On June 18, 2020, the Supreme Court of the United States issued a long-awaited decision, deciding the fate of the Deferred Action for Childhood Arrivals (DACA) program, which offers certain protections and benefits for undocumented childhood arrivals to the United States. The DACA program was instituted via a memorandum by then Secretary of Homeland Security Janet Napolitano on June 15, 2012. The Supreme Court determined that the Trump Administration’s attempt to terminate the program was unlawful. DACA lives to see another day, and the hundreds of thousands of DACA recipients may continue living and working in the U.S. pursuant to this vital program.
The DACA program did not provide a path to citizenship, but it did allow many undocumented individuals to have their removal cases deferred for two years periods. Perhaps more significant to many undocumented individuals who were not in removal proceedings, it also conferred certain benefits such as the ability to receive employment authorization documents, which gave them the authority to work legally in the United States, obtain valid social security numbers, and even to request permission to travel outside the United States to pursue educational and work opportunities or for humanitarian purposes.
It is estimated that over 700,000 individuals benefit from this DACA program, and excluding them from the labor force by removing this program could result in a loss of $215 billion in economic activity, as well as $60 billion in federal tax revenue over the next 10 years. States could also stand to lose $1.25 billion in tax revenue each year. In these ways, the impact of the DACA program is huge.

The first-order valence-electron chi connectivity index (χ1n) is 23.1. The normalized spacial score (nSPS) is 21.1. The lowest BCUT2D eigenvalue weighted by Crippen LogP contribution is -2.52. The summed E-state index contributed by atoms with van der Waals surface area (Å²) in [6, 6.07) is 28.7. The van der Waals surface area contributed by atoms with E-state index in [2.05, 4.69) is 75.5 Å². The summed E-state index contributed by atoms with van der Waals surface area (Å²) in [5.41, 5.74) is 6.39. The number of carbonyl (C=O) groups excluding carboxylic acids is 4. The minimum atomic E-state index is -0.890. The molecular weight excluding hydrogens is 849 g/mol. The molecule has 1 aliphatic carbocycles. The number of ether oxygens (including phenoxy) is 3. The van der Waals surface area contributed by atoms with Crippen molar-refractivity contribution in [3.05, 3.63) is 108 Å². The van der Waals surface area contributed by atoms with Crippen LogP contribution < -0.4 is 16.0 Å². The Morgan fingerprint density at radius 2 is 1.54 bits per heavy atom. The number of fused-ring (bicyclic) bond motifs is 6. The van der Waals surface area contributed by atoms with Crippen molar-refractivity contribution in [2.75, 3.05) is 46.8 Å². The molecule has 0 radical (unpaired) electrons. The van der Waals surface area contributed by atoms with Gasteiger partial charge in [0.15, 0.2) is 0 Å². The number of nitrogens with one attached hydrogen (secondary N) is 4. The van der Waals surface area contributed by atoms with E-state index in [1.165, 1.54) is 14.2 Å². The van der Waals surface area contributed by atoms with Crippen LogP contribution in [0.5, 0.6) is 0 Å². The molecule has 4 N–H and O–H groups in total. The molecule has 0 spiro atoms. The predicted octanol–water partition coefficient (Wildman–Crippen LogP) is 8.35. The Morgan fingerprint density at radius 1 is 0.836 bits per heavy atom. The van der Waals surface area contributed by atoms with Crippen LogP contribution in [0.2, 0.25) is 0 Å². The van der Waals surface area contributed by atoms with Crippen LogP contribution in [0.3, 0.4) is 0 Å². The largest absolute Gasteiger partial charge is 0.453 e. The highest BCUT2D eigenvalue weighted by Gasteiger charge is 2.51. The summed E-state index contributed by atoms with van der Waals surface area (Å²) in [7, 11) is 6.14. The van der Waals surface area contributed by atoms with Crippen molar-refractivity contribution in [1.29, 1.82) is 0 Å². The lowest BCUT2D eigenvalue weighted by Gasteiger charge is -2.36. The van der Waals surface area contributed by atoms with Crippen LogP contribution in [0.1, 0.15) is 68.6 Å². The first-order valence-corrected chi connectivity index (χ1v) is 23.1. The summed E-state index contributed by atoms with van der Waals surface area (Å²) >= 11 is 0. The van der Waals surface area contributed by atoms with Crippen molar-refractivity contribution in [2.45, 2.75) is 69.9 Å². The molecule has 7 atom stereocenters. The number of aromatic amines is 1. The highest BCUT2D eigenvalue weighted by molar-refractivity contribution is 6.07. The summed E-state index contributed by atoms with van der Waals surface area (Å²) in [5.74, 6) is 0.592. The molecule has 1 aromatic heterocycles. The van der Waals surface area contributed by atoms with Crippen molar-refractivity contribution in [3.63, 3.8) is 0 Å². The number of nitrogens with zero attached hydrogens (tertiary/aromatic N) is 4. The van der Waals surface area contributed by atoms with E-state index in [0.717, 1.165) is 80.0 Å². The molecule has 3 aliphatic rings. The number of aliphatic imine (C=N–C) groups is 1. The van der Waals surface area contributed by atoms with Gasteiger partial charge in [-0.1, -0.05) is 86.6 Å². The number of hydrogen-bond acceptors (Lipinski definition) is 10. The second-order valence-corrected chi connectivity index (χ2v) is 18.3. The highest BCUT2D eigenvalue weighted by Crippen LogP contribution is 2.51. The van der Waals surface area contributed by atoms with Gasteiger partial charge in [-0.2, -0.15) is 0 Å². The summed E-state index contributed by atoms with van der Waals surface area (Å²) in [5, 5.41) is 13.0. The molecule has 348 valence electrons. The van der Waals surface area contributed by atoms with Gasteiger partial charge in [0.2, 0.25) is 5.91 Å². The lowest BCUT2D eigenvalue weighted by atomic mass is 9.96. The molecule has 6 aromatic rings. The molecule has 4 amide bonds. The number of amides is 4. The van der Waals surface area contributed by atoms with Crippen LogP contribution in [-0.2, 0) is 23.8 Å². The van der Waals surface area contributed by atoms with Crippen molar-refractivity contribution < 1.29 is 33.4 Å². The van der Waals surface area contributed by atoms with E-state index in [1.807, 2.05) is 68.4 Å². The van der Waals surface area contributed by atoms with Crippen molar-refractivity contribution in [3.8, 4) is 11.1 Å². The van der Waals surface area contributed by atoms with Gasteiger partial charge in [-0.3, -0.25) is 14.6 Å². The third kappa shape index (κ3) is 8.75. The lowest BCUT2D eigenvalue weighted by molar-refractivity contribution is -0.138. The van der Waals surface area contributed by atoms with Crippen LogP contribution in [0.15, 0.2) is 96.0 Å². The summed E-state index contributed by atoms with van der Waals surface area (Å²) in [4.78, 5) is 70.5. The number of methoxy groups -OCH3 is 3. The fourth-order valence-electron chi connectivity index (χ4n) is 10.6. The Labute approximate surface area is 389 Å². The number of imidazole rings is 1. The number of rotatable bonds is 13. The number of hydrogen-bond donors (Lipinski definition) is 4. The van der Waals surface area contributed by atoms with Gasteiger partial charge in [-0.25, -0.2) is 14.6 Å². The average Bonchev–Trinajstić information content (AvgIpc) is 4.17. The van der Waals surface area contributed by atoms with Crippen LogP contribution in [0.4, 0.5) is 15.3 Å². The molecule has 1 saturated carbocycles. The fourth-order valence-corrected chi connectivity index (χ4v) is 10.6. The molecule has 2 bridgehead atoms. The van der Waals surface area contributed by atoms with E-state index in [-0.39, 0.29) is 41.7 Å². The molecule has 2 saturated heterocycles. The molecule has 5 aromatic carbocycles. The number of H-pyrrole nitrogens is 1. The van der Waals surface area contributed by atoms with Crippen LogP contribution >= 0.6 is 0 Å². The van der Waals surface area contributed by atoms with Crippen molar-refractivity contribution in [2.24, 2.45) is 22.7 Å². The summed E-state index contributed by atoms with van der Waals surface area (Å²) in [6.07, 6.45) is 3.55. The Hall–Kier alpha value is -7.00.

Despite these statistics, the new Trump administration sought to end the DACA program, and on June 2017 the DACA memorandum was rescinded. Several legal challenges to the program’s termination led to an ability for recipients to renew their DACA status again, but new applications and requests for travel permission (advance parole) were disallowed.
The hopes of many DACA recipients, their employers, their families, and their communities have hung on the decision by the U.S. Supreme Court that was finally issued today, declaring the termination of the program unlawful because the Trump Administration failed to provide a clear rationale for its action. Notably, the Supreme Court found the Trump Administration’s failure to consider the reliance of the DACA recipients and everyone else impacted by its action arbitrary and capricious—basically, unreasonable, and unjustifiable.
As exciting as today’s Supreme Court decision is, it must also be approached cautiously. The Supreme Court did not decide the legality of the program itself and did not take any issue with that fact that the program was actually rescinded. The victory was based on how the Administration tried to end DACA, not why. The Trump Administration could try to terminate the program again if it is able to provide a more thorough justification.
Based on this ruling, DACA recipients can continue renewing their DACA status. Individuals eligible for DACA as a new application should soon be able to apply. DACA recipients should again be allowed to apply for advance parole with valid reasons for travel outside the U.S.
The fight for Dreamers must continue until they are secure with a permanent status in the U.S. This is still a huge victory in this time of uncertainty.
If you or a loved one may benefit from DACA, please give us a call for an individualized discussion of your options.